How to develop a ‘coaching culture’ in your organisation

Coaching unlocks talent – generates ideas, builds self-esteem, improves self-confidence, helps people to be responsible and accountable for their plans; it gets people ‘unstuck’.

Coaching is of course not always the answer. You can’t coach someone who does not have the resources or knowledge within them. You also can’t coach someone who is ‘un-coachable’. Sometimes people are not open to learning something new and this makes coaching almost impossible. Sometimes teaching, mentoring or another approach is what is needed instead.

However, committing to the development and ongoing focus of creating and upholding a coaching culture, where your leaders have the skills and knowledge to be able to employ a coaching style of leadership, where people are stretched and supported…we think is always the answer.

There’s no doubt that the development of a coaching culture, that speaks to the Vision and Values of the organisation, correlates directly with higher performance and a more engaged organisation.

The Coaching Culture describes this in the following way:

“A coaching culture is a place where authentic leaders and managers help people to grow, thrive and perform through effective conversations and honest feedback underpinned by trust”

In short, people are happier, develop further and stay in organisations longer when a coaching culture exists. People can see the part they play in an organisation and understand how to make the best contribution that they can. Companies flourish when this happens. What’s not to love about that?

So, how can you create a coaching culture in your organisation?

7 tips to creating a coaching culture

  1. Engage with someone who can support your leadership team to understand the benefits of creating this culture. Perhaps you have an amazing internal People Team already who can guide you through this, or perhaps you need to look externally for an expert? Either way, find someone who is qualified and passionate about it!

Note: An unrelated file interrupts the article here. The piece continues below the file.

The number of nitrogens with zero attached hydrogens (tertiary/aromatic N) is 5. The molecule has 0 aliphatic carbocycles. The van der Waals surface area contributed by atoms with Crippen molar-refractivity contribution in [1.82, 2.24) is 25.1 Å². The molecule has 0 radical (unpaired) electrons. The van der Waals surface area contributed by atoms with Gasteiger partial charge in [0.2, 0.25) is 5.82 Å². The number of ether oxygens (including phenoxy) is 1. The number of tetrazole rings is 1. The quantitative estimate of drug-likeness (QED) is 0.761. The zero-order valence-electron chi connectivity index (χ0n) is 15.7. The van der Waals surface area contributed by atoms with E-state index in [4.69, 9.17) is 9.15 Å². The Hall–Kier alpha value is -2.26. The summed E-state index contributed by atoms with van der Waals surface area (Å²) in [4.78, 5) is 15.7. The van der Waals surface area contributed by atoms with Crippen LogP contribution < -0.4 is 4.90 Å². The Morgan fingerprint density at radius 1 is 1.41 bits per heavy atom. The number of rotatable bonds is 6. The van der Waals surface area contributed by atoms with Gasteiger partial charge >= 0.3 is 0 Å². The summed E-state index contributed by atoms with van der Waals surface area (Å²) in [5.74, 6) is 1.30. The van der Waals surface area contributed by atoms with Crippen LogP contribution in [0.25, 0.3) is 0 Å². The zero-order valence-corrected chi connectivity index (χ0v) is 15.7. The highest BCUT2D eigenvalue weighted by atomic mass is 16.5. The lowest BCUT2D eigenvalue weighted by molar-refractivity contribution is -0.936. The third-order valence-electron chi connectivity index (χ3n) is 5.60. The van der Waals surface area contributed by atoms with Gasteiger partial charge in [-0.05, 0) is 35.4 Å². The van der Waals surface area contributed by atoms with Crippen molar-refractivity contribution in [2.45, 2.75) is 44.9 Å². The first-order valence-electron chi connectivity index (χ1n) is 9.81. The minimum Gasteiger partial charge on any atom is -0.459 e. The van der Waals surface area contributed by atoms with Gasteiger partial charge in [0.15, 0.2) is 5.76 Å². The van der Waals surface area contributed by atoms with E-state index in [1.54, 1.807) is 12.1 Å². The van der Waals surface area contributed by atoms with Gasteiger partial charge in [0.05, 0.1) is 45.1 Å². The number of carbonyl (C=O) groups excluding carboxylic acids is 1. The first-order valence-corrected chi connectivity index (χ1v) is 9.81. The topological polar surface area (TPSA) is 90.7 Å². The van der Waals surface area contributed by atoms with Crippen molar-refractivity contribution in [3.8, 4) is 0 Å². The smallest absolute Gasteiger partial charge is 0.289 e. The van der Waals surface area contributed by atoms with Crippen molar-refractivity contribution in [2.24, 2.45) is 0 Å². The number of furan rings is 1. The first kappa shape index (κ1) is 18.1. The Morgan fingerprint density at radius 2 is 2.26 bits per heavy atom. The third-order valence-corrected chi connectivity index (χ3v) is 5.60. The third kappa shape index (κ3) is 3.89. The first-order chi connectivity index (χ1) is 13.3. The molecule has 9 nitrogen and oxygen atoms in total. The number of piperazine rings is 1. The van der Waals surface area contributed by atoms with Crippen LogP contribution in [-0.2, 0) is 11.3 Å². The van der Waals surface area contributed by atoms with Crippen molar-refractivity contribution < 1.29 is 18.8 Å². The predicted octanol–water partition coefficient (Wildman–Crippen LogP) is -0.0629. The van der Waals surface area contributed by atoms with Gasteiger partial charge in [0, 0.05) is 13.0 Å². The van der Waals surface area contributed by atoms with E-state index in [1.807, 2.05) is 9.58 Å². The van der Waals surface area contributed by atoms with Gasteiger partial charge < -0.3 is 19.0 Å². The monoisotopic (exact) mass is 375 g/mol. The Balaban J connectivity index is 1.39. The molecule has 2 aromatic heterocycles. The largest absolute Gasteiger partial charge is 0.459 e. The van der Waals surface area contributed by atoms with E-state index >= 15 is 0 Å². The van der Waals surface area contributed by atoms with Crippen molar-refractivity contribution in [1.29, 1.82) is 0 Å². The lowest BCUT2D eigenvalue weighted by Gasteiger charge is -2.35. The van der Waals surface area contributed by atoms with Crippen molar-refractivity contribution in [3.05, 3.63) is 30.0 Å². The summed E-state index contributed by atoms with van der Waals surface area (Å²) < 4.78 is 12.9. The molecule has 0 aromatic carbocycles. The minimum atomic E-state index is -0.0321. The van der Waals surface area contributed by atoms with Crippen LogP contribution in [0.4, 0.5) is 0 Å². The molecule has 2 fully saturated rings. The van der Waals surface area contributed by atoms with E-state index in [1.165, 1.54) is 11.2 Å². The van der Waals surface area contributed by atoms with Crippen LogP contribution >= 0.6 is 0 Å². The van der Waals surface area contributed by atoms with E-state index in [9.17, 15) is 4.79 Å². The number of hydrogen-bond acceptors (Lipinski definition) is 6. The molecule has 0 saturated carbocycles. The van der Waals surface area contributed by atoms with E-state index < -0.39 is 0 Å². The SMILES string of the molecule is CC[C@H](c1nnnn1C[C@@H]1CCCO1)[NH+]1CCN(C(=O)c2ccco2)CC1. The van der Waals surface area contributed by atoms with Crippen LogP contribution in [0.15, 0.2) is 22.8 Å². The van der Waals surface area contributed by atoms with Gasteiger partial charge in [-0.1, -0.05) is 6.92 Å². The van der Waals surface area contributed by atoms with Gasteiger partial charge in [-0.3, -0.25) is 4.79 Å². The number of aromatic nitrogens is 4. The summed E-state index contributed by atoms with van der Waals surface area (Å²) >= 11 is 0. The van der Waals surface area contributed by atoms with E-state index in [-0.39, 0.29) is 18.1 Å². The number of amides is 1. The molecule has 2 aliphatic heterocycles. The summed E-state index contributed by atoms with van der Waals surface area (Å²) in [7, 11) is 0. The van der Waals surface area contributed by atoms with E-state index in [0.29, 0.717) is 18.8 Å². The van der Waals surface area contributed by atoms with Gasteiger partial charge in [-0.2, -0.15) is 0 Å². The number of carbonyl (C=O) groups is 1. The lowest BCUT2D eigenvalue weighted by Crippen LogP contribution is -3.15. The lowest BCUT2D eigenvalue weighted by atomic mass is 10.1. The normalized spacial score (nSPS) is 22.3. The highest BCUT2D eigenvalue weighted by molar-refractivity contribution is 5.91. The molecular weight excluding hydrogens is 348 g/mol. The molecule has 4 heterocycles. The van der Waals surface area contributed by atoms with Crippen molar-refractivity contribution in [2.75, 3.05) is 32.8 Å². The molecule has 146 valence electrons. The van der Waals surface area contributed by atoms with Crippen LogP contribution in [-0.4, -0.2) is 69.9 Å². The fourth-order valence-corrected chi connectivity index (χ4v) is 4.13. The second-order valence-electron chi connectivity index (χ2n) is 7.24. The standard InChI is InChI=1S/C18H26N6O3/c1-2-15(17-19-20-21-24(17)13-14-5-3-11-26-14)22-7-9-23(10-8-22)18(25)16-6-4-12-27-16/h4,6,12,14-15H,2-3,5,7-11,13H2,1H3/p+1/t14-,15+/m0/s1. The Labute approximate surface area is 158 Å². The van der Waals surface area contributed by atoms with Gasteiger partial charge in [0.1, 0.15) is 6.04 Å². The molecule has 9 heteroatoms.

2. Culture is the shadow of the leader so it’s essential that the Senior Leadership Team are on board with the intent of coaching. Develop the practical coaching capabilities of your SLT first – this will not be quick work if you do not already have a coaching programme in place, but it will be an investment that pays back dividends. Critically you will need buy-in and commitment from the very top.
  3. Develop the practical coaching capabilities of your managers and others in the business who regularly play a supportive role to your team members. Invest in their development, build this into your management and leadership programmes and support those who show a real interest with professional coaching development. There are lots of providers out there (see Training Provider information at the bottom of this blog).
  4. Create peer development cohorts. This is a great way to build relationships across different divisions and teams. Carve out time for these cohorts to practice new skills on an ongoing basis, in a psychologically safe environment. Coaching is like a muscle, because it is hard work, without practice, we can get lazy and revert to easier and less challenging leadership approaches. Taking this approach will mean that not only will coaching skills be developed but also trust and deeper relationships will form across the business, leading to a greater sense of belonging and better organisational collaboration.
  5. Practically, build a coaching approach into all 1:1’s including, reviews and personal development plans. Train your leaders in how to use their coaching skills in all conversations
  6. Speak about coaching and the climate it creates. Share great articles as you find them, read books or listen to podcasts to support your coaching skills. There are so many great books, podcasts and resources that could support your focus on developing a coaching culture in your organisation. One of our favourites books is ‘BECOMING A COACH; The essential ICF Guide’. This provides an overview of many practical ways to build your coaching competence, all underpinned by the relevant psychological theories that have been responsible for influencing how many people Coach today
  7. Support your leaders to become accredited coaches if they show a true passion for it – you will never regret that investment.

Helpful resources

Below are some resources to support your research into developing a coaching culture in your organisation:

Coaching training providers*

* ‘other providers are also available’

­­­Coaching governing bodies

If you would like to find out more about how Acuity is developing a Coaching Culture, please contact Esther Boffey our Senior L&D and Inclusion Partner.